President Donald Trump speaks during a news conference in the lobby of Trump Tower in Manhattan, New York, Jan. 11, 2017. REUTERS/LUCAS JOHNSON

Two Russians, one a manager with the superpower’s top private cybersecurity firm and another a senior intelligence officer, were arrested last month. They could face charges of treason, according to Wednesday media reports.

Ruslan Stoyanov, who headed Kaspersky Lab’s computer incidents investigation unit, was taken into custody and is now being held at the Lefortovo prison, which is typically used to harbor Russian political prisoners, Russian outlet Kommersant reported.

Sergei Mikhailov, who worked as a senior intelligence officer with Russia’s top internal security agency FSB, was also arrested. Both suspects’ social media accounts went dormant last month, according to Kommersant.

The company confirmed Stoyanov’s arrest to Kommersant and also told the Associated Press that his detention "has nothing to do with Kaspersky Lab and its operations."

The FSB and the Kremlin have not yet responded to the AP’s requests for comment, with a Kremlin spokesman declining to do so.

Additionally, the company, known for creating computer anti-virus software, said in a statement to BBC News Thursday Stoyanov was under investigation for work prior to joining it in 2012.

"Ruslan Stoyanov is under investigation for a period predating his employment at Kaspersky Lab," the statement read. "We do not possess details of the investigation."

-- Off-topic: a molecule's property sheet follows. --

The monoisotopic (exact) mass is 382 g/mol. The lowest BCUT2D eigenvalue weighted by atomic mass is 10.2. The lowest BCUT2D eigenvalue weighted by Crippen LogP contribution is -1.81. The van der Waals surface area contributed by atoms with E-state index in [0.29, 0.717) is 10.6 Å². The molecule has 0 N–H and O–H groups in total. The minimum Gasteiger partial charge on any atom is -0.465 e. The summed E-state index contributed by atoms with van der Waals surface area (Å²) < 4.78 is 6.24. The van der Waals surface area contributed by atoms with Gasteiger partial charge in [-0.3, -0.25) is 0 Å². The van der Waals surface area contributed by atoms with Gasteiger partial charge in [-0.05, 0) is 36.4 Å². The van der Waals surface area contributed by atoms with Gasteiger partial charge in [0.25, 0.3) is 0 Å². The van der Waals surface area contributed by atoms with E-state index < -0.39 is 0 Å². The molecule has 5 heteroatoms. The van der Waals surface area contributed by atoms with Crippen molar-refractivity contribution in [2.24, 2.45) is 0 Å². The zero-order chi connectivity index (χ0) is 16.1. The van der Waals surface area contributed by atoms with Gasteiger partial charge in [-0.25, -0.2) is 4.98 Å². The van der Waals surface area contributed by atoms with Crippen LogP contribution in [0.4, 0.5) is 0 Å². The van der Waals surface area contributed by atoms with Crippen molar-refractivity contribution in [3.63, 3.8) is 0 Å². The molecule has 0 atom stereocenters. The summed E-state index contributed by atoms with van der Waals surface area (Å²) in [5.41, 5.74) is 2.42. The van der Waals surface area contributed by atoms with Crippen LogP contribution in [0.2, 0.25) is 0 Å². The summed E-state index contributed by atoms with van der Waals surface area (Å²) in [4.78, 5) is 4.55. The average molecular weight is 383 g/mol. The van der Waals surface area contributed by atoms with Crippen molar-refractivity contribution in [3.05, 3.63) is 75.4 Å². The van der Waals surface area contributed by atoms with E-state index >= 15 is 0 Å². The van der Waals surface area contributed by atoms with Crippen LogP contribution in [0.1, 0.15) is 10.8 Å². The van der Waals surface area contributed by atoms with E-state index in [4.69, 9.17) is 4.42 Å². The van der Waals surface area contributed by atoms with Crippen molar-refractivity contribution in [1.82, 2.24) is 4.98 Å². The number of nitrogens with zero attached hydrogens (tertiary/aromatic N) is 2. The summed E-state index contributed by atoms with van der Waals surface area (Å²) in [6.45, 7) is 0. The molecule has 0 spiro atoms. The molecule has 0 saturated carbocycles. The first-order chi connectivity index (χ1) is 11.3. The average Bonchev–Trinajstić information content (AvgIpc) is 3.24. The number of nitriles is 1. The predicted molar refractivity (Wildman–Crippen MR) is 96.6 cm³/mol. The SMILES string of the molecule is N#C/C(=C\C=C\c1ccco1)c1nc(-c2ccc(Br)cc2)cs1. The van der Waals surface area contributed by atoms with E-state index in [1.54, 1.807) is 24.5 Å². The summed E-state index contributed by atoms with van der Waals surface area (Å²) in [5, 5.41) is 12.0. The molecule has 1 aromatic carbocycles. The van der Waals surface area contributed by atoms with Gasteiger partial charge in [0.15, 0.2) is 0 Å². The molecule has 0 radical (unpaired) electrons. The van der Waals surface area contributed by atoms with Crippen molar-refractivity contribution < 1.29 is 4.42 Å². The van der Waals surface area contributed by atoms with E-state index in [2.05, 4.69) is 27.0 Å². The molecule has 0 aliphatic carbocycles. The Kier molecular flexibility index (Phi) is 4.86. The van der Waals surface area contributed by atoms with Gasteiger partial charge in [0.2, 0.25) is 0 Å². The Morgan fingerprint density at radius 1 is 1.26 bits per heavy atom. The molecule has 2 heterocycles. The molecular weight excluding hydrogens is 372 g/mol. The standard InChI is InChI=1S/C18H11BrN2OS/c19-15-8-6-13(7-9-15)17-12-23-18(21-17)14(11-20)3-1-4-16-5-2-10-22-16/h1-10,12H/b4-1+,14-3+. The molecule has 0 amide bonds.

BBC News noted Stoyanov was apprehended for allegedly receiving payments from foreign firms.

While the company denies knowledge of the investigation, Forbes wrote the case was filed under article 275 of Russia’s criminal code, which means the suspects could face a secret military tribunal and lets the Russian government prosecute for helping a foreign state or organizing in "hostile activities to the detriment of the external security of the Russian Federation ."

No report mentions the involvement of the United States or if either suspect sent it information, but the timing of the arrests does coincide with the U.S. and Russia’s ongoing back-and-forth of allegations over the 2016 presidential election and President Donald Trump’s victory in November.

U.S. intelligence agencies accused Russia of directly hacking the Democratic National Committee and dumping fake news on Americans in an effort to make Democrat Hillary Clinton look bad and prop up Trump, who it’s alleged the Russians favored as U.S. president.

Former President Barack Obama later vowed to retaliate against Russia for the alleged hacking in both clandestine and more direct ways. Trump, at first, refused to believe the intelligence community's reports but eventually admitted Russia played a role in the hacking.